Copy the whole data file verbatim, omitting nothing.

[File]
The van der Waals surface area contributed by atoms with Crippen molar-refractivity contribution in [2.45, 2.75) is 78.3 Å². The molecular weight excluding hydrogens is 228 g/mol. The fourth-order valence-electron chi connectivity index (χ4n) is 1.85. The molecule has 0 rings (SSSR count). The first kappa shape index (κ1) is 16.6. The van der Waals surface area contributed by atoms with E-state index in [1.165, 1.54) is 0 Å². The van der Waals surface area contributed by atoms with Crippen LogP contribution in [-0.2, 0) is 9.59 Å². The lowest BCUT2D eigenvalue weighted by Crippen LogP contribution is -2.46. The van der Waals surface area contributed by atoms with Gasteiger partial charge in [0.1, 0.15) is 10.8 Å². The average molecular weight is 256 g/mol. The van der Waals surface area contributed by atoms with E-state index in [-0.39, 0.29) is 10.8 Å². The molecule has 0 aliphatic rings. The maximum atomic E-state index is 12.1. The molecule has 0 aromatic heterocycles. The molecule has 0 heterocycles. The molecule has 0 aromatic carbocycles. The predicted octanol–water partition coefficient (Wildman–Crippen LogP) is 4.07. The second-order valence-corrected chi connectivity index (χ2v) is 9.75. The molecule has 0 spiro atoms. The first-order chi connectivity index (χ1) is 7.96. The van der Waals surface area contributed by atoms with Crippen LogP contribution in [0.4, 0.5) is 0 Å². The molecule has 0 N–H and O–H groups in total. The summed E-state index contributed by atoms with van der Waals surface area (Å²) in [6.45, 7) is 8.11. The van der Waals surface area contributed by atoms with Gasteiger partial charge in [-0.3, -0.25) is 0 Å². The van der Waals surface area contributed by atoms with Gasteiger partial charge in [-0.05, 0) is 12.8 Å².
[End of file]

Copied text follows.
The van der Waals surface area contributed by atoms with Crippen molar-refractivity contribution in [2.45, 2.75) is 78.3 Å². The molecular weight excluding hydrogens is 228 g/mol. The fourth-order valence-electron chi connectivity index (χ4n) is 1.85. The molecule has 0 rings (SSSR count). The first kappa shape index (κ1) is 16.6. The van der Waals surface area contributed by atoms with E-state index in [1.165, 1.54) is 0 Å². The van der Waals surface area contributed by atoms with Crippen LogP contribution in [-0.2, 0) is 9.59 Å². The lowest BCUT2D eigenvalue weighted by Crippen LogP contribution is -2.46. The van der Waals surface area contributed by atoms with Gasteiger partial charge in [0.1, 0.15) is 10.8 Å². The average molecular weight is 256 g/mol. The van der Waals surface area contributed by atoms with E-state index in [-0.39, 0.29) is 10.8 Å². The molecule has 0 aliphatic rings. The maximum atomic E-state index is 12.1. The molecule has 0 aromatic heterocycles. The molecule has 0 heterocycles. The molecule has 0 aromatic carbocycles. The predicted octanol–water partition coefficient (Wildman–Crippen LogP) is 4.07. The second-order valence-corrected chi connectivity index (χ2v) is 9.75. The molecule has 0 spiro atoms. The first-order chi connectivity index (χ1) is 7.96. The van der Waals surface area contributed by atoms with Crippen LogP contribution in [0.4, 0.5) is 0 Å². The molecule has 0 N–H and O–H groups in total. The summed E-state index contributed by atoms with van der Waals surface area (Å²) in [6.45, 7) is 8.11. The van der Waals surface area contributed by atoms with Gasteiger partial charge in [-0.3, -0.25) is 0 Å². The van der Waals surface area contributed by atoms with Gasteiger partial charge in [-0.05, 0) is 12.8 Å².